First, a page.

My first pitch was to Sara Sciuto. She represents a variety of works ranging from picture books to young adult books. Which is perfect, because I have a young adult fantasy and a middle grade idea that I’ve been tinkering around with. The beginning of my pitch sounded rehearsed, but it became a more colloquial toward the end (at least I hope it did). She asked me a few questions about it and I answered with more in-depth explanations of the different fantasy concepts woven into it and she said she was intrigued! She handed me her business card and asked me to send the first 50-pgs of my manuscript. I was downright giddy at this point, but I still had about 5 minutes left from my 10 minutes. I didn’t want to just get up and waste half my time, so instead I asked her questions (because from the articles I read about pitches at writing conventions, that’s what you’re supposed to do). I asked her what other fantasy books she’s representing and what style of writing she most particularly enjoyed so I could get to know her better. Overall it was a successful pitch and if she does like my manuscript, I know I would really enjoy working with her!

My second pitch was with Nephele Tempest. By this time, my head was still bobbling from my first pitch, so I was a bit more relaxed and natural. Since I got Sara’s card and interest, I didn’t have all my eggs in one basket. (Of course I wanted it to be a success, who wouldn’t want the interest of two agents instead of one?) My second pitch was more natural and conversational and Nephele made a few ooh’s and ahh’s during it that made me smile. She was also very intrigued by it and gave me her business card to send her the first 50pgs of my manuscript as well. I was ecstatic.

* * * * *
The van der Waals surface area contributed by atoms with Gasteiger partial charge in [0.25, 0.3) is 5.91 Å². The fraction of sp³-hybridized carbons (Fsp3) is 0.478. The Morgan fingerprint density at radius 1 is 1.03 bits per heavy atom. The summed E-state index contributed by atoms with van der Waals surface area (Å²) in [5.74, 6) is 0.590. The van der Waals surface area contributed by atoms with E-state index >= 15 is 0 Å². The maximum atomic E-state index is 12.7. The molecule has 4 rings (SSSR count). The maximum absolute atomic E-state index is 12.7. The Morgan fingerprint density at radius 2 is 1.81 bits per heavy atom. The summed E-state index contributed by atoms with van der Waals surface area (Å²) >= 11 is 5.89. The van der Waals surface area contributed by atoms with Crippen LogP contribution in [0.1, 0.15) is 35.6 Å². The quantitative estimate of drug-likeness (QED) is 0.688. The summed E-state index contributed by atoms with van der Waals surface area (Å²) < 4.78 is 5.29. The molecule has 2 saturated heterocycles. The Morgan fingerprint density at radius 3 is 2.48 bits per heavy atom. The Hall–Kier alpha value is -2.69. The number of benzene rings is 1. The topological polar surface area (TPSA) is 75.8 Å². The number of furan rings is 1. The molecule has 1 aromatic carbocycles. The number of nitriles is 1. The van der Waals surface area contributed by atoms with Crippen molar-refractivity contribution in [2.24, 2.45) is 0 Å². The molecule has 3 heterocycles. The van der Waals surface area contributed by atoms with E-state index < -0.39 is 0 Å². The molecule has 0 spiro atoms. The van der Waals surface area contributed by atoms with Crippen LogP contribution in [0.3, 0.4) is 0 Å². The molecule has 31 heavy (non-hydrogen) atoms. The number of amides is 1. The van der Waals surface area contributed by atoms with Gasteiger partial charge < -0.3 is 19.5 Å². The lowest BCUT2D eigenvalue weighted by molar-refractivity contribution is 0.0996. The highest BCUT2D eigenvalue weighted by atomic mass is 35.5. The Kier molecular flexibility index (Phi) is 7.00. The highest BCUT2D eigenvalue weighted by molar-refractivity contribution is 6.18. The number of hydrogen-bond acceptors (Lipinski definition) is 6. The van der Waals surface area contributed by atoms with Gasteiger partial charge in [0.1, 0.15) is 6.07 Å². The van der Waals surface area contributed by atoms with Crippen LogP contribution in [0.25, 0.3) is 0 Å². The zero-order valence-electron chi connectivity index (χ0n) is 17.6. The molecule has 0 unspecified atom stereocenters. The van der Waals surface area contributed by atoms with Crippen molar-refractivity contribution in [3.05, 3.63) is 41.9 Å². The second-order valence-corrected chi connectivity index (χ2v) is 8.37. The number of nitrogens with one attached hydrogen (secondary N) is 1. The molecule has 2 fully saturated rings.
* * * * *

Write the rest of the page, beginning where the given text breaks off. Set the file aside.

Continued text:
Honestly, I wasn’t sure if maybe the agents were just giving their cards to all the authors who pitched to them out of good measure since they went out of their way to pay for those short, precious 10 minutes, but it really didn’t matter to me. I felt that in a way, we skipped the first part of querying agents, the part that has them opening the initial email to read your query to ask for a longer sample. And to me, that’s worth every penny. Plus, now the agents are able to put a face to the query/manuscript, which humanizes the process. There’s no guarantee they’ll like my manuscript. They might have enjoyed the idea of it, but writing style is a whole other beast.